According to the MANCHESTER guidelines [14] for monitoring methotrexate long-term toxicity, baseline assays of amino terminal of procollagen III (PIIINP) level should be performed before starting methotrexate wherever possible and should be repeated every 2-3 months while on therapy. Liver biopsy is indicated if either of the situations occur that is a pretreatment PIIINP >8.0 μg/L, three abnormal PIIINP levels (>4.2 μg/L) over a 12-month period and lastly if there are elevated PIIINP levels above 8.0 μg/L in two consecutive samples.

Fallacies of Liver Biopsy Reporting

The Psoriasis Task Force developed the Roenigk classification for monitoring of methotrexate-induced liver injury; however, this scale has never been validated or used in the evaluation of any other liver disease as it is very subjective and insensitive to small changes, particularly when assessing fibrosis. This scale classifies all the patients with more than minimal fibrosis as advanced fibrosis (grade 3b), and hence overestimates the degree of histological change. [15] This could have been the reason for the initial reports of methotrexate being associated with high frequency of advanced fibrosis.

As such interpretation of liver biopsies vary between histologists, their experience in reporting liver biopsies, sample size, sample selection, and scoring system used. Sampling errors are very common as the samples are very small and not representative as methotrexate-related hepatotoxicity is not homogenous. [10]

Do we Have Any Non-Invasive Tests Available for Monitoring Liver Damage?

A variety of non-invasive tests such as real-time fibroelastography, microbubbles, and magnetic resonance imaging are being tried. Recently, many direct and indirect markers of liver function have come up for the monitoring. [10],[16] Indirect markers include aspartate aminotransferase (AST), alanine aminotransferase (ALT), γ glutamyltranspeptidase, hyaluronic acid, apolipoprotein A1, bilirubin, haptogloblin, cholesterol, platelets, and prothrombin time. Direct markers of liver function include collagen IV, collagen VI, tissue inhibitor of metalloproteinase-1 (TIMP-1), laminin, human cartilage glycoprotein 39, tenascin, undulin, matrix metalloproteinase-2 (MMP-2), and amino terminal of procollagen III peptide (PIIINP). Out of all the above, PIIINP is emerging as a promising tool, as it correlates well with the progression of liver disease as is presently being used in Europe as a diagnostic tool over liver biopsies.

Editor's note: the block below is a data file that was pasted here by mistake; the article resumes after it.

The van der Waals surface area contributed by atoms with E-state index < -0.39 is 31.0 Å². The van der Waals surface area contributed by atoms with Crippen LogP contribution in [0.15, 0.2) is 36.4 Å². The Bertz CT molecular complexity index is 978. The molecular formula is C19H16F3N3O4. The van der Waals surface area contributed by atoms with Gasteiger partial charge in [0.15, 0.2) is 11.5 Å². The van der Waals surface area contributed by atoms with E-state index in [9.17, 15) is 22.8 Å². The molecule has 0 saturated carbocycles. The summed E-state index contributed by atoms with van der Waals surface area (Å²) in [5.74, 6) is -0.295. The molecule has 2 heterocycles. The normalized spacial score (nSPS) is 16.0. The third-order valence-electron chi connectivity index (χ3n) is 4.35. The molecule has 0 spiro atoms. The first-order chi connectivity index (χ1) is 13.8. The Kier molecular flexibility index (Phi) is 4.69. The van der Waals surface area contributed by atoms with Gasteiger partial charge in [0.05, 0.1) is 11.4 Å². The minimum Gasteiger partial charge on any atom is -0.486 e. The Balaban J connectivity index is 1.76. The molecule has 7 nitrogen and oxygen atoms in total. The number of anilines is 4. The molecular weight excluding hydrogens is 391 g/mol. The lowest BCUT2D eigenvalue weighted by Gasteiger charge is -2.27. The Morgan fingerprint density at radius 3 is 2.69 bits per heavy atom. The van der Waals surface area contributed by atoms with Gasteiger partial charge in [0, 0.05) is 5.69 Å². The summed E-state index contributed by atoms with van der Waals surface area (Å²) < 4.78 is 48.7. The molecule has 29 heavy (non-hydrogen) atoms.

How Valid are PIIINP Assays?

PIIINP levels are actually more clinically significant than histological findings on liver biopsy specimens, in that they reflect hepatic fibrosis that is ongoing and more likely to be irreversible, rather than more minor degrees of focal non-progressive fibrosis. It is important to remember that PIIINP levels tend to reflect ongoing hepatic fibrosis and may become normal in an already damaged liver where the fibrotic process is no longer active. [17] It is not certain whether routine baseline biopsies may be omitted if serial PIIINP assays are being performed routinely. As a persistently elevated PIIINP levels reflects an ongoing fibrosis, a liver biopsy may be imminent in such case. If PIIINP levels are normal, one could at least conclude that the fibrosis is unlikely to be progressive.


Hence, we conclude that the frequency of development of advanced hepatic fibrosis on methotrexate therapy for psoriasis is small in low-risk subjects and methotrexate alone is not responsible for the progressive liver disease. Psoriatic patients are inherently predisposed to develop NAFLD and more so in the presence of risk factors and hence all patients should be screened for risk factors and the presence of NAFLD prior to starting therapy. Intensive monitoring with serial liver biopsies, as recommended by the published guidelines, should be reviewed. PIIINP levels can offer a useful alternative in the monitoring, but to make more definitive recommendations about the use of the PIIINP assay in substituting for liver biopsy in patients on long-term methotrexate requires further studies.